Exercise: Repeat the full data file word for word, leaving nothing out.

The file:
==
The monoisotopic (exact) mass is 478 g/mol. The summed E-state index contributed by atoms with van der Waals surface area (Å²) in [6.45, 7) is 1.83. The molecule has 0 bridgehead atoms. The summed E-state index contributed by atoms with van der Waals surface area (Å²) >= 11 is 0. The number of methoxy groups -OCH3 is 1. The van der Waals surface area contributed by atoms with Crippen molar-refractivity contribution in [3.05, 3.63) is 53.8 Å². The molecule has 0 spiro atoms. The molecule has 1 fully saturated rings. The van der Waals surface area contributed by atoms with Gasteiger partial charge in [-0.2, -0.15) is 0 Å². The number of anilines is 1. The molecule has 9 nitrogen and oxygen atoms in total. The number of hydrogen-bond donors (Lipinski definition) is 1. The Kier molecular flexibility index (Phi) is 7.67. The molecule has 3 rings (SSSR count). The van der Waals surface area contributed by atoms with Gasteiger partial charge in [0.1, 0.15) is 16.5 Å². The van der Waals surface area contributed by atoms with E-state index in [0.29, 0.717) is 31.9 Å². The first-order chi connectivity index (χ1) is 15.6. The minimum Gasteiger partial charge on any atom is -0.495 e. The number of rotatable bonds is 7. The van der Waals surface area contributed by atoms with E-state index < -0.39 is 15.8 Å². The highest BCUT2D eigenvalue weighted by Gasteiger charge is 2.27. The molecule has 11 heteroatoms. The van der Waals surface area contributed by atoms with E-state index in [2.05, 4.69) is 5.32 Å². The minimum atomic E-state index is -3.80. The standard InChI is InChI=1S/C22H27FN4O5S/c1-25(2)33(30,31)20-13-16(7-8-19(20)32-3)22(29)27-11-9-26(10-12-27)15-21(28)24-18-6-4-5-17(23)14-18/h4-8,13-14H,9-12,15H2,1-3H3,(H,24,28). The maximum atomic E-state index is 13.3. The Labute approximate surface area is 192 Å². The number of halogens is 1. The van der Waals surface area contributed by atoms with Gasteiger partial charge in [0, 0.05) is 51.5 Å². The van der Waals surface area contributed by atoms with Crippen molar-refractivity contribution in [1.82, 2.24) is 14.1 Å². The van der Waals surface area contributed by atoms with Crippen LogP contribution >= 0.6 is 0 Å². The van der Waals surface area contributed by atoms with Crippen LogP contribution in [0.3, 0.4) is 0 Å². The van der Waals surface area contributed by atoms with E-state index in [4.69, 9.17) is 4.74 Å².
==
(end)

The monoisotopic (exact) mass is 478 g/mol. The summed E-state index contributed by atoms with van der Waals surface area (Å²) in [6.45, 7) is 1.83. The molecule has 0 bridgehead atoms. The summed E-state index contributed by atoms with van der Waals surface area (Å²) >= 11 is 0. The number of methoxy groups -OCH3 is 1. The van der Waals surface area contributed by atoms with Crippen molar-refractivity contribution in [3.05, 3.63) is 53.8 Å². The molecule has 0 spiro atoms. The molecule has 1 fully saturated rings. The van der Waals surface area contributed by atoms with Gasteiger partial charge in [-0.2, -0.15) is 0 Å². The number of anilines is 1. The molecule has 9 nitrogen and oxygen atoms in total. The number of hydrogen-bond donors (Lipinski definition) is 1. The Kier molecular flexibility index (Phi) is 7.67. The molecule has 3 rings (SSSR count). The van der Waals surface area contributed by atoms with Gasteiger partial charge in [0.1, 0.15) is 16.5 Å². The van der Waals surface area contributed by atoms with E-state index in [0.29, 0.717) is 31.9 Å². The first-order chi connectivity index (χ1) is 15.6. The minimum Gasteiger partial charge on any atom is -0.495 e. The number of rotatable bonds is 7. The van der Waals surface area contributed by atoms with E-state index < -0.39 is 15.8 Å². The highest BCUT2D eigenvalue weighted by Gasteiger charge is 2.27. The molecule has 11 heteroatoms. The van der Waals surface area contributed by atoms with E-state index in [2.05, 4.69) is 5.32 Å². The minimum atomic E-state index is -3.80. The standard InChI is InChI=1S/C22H27FN4O5S/c1-25(2)33(30,31)20-13-16(7-8-19(20)32-3)22(29)27-11-9-26(10-12-27)15-21(28)24-18-6-4-5-17(23)14-18/h4-8,13-14H,9-12,15H2,1-3H3,(H,24,28). The maximum atomic E-state index is 13.3. The Labute approximate surface area is 192 Å². The number of halogens is 1. The van der Waals surface area contributed by atoms with Gasteiger partial charge in [0, 0.05) is 51.5 Å². The van der Waals surface area contributed by atoms with Crippen molar-refractivity contribution in [1.82, 2.24) is 14.1 Å². The van der Waals surface area contributed by atoms with Crippen LogP contribution >= 0.6 is 0 Å². The van der Waals surface area contributed by atoms with Crippen LogP contribution in [0.3, 0.4) is 0 Å². The van der Waals surface area contributed by atoms with E-state index in [4.69, 9.17) is 4.74 Å².